No. 16 Creighton whips in-state rival Nebraska

LINCOLN, Neb. -- The Creighton-Nebraska rivalry is alive and well.

It showed on the face of the Bluejays' Grant Gibbs, the 3-inch claw mark down his left cheek and the scratch under his right eye.

Players on both sides, no doubt, left the Devaney Center with bumps and bruises after 16th-ranked Creighton's 64-42 victory Thursday night.

"It was physical," Gibbs said. "We anticipated that and for the most part we reacted pretty well to it. A lot of guys stepped up and played tough."

The Bluejays pulled away in the second half after Nebraska's strong defensive play prevented them from establishing much rhythm early.

Doug McDermott scored 27 points, Gregory Echenique had 12 points and 12 rebounds and Gibbs had 10 assists for the Bluejays (8-1), who won in Lincoln for the first time since 2004.

Creighton was without Josh Jones, its first guard off the bench. Jones blacked out during pregame warmups, about a half-hour before tipoff, and was taken to a hospital for tests. Jones had heart surgery in September 2007 to replace an infected aortic valve.

"It was hard for our guys to get focused, hard for me to get focused, when something like that happens 20 minutes before game time," coach Greg McDermott said.

Dylan Talley scored 14 points and Brandon Ubel had eight points and 10 rebounds to lead the Cornhuskers (6-2), who were off to their best start since 2008-09.

"It's a disappointing loss for Husker fans," Nebraska coach Tim Miles said. "We wanted to come out and compete and make it a game to the last possession. It's still a learning process. We're trying to build our program to where we're on the other end of this outcome."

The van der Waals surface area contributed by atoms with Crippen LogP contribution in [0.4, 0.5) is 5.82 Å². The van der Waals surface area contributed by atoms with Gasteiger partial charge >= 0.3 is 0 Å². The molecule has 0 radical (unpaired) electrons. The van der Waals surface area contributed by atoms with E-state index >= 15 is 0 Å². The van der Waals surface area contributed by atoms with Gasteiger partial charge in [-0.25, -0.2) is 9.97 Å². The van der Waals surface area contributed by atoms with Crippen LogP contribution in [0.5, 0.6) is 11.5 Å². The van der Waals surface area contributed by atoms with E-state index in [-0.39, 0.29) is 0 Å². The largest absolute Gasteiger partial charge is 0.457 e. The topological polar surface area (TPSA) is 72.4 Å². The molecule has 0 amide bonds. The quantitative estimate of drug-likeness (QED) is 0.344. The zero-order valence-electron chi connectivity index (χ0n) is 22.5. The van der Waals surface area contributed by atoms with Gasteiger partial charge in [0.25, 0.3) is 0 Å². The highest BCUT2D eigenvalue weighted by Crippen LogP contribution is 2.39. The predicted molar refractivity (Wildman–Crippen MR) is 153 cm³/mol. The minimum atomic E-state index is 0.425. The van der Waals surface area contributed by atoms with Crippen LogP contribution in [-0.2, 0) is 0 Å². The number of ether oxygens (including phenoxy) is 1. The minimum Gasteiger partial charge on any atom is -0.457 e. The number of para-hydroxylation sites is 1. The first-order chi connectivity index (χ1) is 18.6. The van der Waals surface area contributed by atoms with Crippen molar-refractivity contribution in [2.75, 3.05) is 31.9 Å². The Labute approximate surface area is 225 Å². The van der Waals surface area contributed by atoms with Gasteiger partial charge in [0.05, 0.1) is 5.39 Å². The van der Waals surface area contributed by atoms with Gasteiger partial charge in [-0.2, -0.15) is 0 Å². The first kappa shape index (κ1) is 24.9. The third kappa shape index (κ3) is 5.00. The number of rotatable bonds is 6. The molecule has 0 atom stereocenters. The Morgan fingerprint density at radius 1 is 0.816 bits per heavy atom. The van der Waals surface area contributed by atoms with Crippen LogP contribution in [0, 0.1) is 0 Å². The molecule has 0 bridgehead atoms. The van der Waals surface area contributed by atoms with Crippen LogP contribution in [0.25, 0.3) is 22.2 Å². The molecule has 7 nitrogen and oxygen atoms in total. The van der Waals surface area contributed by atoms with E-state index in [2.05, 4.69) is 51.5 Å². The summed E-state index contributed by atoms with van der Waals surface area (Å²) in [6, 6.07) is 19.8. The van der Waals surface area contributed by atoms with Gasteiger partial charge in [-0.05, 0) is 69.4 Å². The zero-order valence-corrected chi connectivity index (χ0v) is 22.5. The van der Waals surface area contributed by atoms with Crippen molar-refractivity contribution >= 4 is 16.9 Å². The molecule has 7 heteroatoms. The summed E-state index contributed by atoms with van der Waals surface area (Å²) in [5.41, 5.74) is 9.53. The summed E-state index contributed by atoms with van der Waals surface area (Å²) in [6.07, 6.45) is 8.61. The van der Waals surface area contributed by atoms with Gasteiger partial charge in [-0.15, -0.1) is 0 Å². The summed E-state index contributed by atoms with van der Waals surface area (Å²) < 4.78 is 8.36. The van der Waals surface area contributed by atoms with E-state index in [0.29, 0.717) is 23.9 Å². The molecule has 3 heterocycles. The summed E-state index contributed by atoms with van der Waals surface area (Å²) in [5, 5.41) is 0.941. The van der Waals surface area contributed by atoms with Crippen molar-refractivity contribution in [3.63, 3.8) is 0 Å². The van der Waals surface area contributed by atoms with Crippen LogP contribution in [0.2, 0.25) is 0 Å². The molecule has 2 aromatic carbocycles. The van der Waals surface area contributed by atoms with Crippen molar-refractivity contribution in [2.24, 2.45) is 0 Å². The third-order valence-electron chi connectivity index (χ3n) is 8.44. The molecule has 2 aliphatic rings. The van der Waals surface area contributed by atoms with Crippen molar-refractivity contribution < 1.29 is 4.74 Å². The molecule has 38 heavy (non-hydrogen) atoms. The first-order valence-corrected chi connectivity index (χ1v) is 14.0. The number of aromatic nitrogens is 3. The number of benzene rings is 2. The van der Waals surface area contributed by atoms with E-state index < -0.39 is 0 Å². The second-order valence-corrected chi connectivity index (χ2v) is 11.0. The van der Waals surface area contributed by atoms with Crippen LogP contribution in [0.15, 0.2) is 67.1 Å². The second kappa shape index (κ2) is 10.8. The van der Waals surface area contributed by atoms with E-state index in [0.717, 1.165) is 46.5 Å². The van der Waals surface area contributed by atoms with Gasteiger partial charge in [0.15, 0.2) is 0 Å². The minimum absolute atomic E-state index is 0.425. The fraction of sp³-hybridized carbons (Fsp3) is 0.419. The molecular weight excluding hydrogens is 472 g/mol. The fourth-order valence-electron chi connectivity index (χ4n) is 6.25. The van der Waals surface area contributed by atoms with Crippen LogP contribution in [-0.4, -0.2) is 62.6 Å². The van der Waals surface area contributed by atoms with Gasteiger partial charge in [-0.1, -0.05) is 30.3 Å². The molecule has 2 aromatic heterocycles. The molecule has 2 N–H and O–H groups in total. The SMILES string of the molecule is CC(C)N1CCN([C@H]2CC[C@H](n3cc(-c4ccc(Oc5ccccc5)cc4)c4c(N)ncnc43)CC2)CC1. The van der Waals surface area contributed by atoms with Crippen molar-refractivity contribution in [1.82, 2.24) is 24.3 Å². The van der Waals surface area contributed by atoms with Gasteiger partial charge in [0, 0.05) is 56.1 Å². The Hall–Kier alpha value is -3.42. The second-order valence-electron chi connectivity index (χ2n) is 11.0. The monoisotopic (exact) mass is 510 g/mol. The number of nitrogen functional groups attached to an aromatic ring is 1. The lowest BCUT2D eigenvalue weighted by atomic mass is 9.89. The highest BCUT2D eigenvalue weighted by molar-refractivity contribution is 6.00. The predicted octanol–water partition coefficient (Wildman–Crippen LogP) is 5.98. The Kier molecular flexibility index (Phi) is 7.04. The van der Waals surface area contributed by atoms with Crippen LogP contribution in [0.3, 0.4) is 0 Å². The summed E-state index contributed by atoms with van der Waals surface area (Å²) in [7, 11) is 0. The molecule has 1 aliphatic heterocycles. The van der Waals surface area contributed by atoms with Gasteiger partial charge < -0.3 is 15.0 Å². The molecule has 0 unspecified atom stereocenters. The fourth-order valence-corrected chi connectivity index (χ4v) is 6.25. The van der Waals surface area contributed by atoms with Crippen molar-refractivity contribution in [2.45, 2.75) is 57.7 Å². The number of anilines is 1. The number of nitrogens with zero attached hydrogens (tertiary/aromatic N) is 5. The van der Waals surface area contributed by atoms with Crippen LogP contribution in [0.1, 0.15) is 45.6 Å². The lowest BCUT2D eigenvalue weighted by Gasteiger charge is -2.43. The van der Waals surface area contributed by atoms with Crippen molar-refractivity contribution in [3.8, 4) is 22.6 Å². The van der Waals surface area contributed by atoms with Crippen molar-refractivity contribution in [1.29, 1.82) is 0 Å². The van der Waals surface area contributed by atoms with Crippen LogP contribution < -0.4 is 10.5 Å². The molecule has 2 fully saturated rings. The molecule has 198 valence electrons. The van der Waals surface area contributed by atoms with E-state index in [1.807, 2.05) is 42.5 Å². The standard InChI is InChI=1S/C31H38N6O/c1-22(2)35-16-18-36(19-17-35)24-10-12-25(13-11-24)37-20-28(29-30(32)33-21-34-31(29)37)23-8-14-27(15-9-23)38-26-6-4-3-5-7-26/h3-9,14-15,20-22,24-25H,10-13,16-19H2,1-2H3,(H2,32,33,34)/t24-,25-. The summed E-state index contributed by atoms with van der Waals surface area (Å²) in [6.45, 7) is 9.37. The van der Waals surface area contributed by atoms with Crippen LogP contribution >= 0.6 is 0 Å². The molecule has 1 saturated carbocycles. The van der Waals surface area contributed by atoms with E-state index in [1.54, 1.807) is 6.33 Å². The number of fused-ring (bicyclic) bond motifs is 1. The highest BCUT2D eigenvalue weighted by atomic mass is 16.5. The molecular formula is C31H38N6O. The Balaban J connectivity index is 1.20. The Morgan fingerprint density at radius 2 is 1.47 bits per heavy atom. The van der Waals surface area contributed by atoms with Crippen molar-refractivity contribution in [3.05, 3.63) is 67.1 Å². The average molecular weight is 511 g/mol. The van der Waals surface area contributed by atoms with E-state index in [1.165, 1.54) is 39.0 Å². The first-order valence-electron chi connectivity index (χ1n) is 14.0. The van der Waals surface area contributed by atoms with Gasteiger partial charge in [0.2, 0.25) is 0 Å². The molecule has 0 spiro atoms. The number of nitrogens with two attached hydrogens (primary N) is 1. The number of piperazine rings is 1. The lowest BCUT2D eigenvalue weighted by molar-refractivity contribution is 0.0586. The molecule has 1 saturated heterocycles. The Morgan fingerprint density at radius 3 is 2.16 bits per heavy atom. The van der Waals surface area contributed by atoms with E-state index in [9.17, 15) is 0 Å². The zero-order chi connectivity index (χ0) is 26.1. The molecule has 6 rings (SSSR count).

Creighton and Nebraska were meeting for the 46th time, and the home team had won the last seven games. The Huskers lead the series 25-21.

The crowd of 13,368 was the first sellout at the Devaney Center since the 2011 game against Kansas and first for a nonconference game since Creighton visited in 2006.

The Huskers drew the more talented Bluejays into a sacrifice-the-body type of game.

No play illustrated it better than when Nebraska's Mike Peltz, a walk-on guard from Alliance, went to the floor near midcourt to fight for a loose ball with Avery Dingman and Gibbs in what looked like a rugby scrum.

"One of those momentum plays you just try to run with," Gibbs said.

Nebraska fans, undoubtedly envious of the basketball success of the 6,000-student Jesuit school 50 miles away in Omaha, cheered any and all achievements of their Huskers, whether it was winning a loose ball or making a layup.

They howled when Miles drew a technical for protesting a no-call on what he and most folks in the building thought was traveling as McDermott scored inside. McDermott made the two free throws for a 15-point lead.

The Bluejays used a 13-5 run to pull away in the second half and led by as many as 22 points. Fans began leaving with 6 minutes to play.

"Our defense was really important tonight," Greg McDermott said. "Nebraska did a good job taking us out of our offensive flow the first half. We got into the teeth of their defense the second half."

Nebraska's Andre Almeida had the first of his four blocks on the first shot of the game, by Echenique, in what was a symbolic start to a sloppy first half in which the Huskers shot 25 percent and the Bluejays 37 percent. The Huskers finished at 32 percent, the Bluejays at 46 percent.

McDermott, who had a shot swatted by Almeida, found the going tough inside and missed six of his first eight shots.

The Huskers couldn't capitalize. They went more than 6 minutes between field goals during one stretch, putting up an air ball and a couple other shots that barely hit iron.

Echenique broke things open with consecutive dunks, the first on Gibbs' pass out of a trap and the second off Gibbs' mini alley-oop pass for a 21-12 lead.

Another big dunk to start the second half put Creighton up 30-17.

"Usually, when it's a rival, it's not pretty," Echenique said. "There is a lot of adrenaline, a lot of stuff going on. It's normal. We're a team that usually doesn't panic. We stuck through it."